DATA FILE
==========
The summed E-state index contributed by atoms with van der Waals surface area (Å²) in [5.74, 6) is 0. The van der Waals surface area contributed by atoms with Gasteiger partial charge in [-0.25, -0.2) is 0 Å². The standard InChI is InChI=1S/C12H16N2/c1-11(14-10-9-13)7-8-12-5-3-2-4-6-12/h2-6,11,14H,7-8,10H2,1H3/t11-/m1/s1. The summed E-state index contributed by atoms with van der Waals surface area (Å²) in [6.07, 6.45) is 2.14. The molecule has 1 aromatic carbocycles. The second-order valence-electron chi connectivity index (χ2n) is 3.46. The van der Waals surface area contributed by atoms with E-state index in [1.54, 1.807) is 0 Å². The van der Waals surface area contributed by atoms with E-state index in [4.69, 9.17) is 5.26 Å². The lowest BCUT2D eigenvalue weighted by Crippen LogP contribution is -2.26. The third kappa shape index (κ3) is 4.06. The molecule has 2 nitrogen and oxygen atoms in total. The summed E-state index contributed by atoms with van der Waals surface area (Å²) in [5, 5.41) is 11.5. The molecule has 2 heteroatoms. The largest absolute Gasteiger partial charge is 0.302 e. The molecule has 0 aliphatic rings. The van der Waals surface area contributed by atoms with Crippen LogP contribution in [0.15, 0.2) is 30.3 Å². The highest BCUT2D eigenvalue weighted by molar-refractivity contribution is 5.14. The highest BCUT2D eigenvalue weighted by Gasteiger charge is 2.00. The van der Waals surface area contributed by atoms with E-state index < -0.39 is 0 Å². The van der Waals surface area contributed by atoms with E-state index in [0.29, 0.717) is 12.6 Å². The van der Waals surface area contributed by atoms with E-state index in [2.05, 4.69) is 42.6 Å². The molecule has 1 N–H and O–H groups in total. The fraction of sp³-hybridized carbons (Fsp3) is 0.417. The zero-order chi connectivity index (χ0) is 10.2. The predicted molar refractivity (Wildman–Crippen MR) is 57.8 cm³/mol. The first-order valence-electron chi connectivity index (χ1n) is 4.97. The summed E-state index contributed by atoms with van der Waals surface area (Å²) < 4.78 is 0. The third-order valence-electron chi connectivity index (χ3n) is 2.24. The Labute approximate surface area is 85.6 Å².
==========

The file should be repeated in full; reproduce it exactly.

The summed E-state index contributed by atoms with van der Waals surface area (Å²) in [5.74, 6) is 0. The van der Waals surface area contributed by atoms with Gasteiger partial charge in [-0.25, -0.2) is 0 Å². The standard InChI is InChI=1S/C12H16N2/c1-11(14-10-9-13)7-8-12-5-3-2-4-6-12/h2-6,11,14H,7-8,10H2,1H3/t11-/m1/s1. The summed E-state index contributed by atoms with van der Waals surface area (Å²) in [6.07, 6.45) is 2.14. The molecule has 1 aromatic carbocycles. The second-order valence-electron chi connectivity index (χ2n) is 3.46. The van der Waals surface area contributed by atoms with E-state index in [1.54, 1.807) is 0 Å². The van der Waals surface area contributed by atoms with E-state index in [4.69, 9.17) is 5.26 Å². The lowest BCUT2D eigenvalue weighted by Crippen LogP contribution is -2.26. The third kappa shape index (κ3) is 4.06. The molecule has 2 nitrogen and oxygen atoms in total. The summed E-state index contributed by atoms with van der Waals surface area (Å²) in [5, 5.41) is 11.5. The molecule has 2 heteroatoms. The largest absolute Gasteiger partial charge is 0.302 e. The molecule has 0 aliphatic rings. The van der Waals surface area contributed by atoms with Crippen LogP contribution in [0.15, 0.2) is 30.3 Å². The highest BCUT2D eigenvalue weighted by molar-refractivity contribution is 5.14. The highest BCUT2D eigenvalue weighted by Gasteiger charge is 2.00. The van der Waals surface area contributed by atoms with E-state index < -0.39 is 0 Å². The van der Waals surface area contributed by atoms with E-state index in [0.29, 0.717) is 12.6 Å². The van der Waals surface area contributed by atoms with E-state index in [2.05, 4.69) is 42.6 Å². The molecule has 1 N–H and O–H groups in total. The fraction of sp³-hybridized carbons (Fsp3) is 0.417. The zero-order chi connectivity index (χ0) is 10.2. The predicted molar refractivity (Wildman–Crippen MR) is 57.8 cm³/mol. The first-order valence-electron chi connectivity index (χ1n) is 4.97. The summed E-state index contributed by atoms with van der Waals surface area (Å²) < 4.78 is 0. The third-order valence-electron chi connectivity index (χ3n) is 2.24. The Labute approximate surface area is 85.6 Å².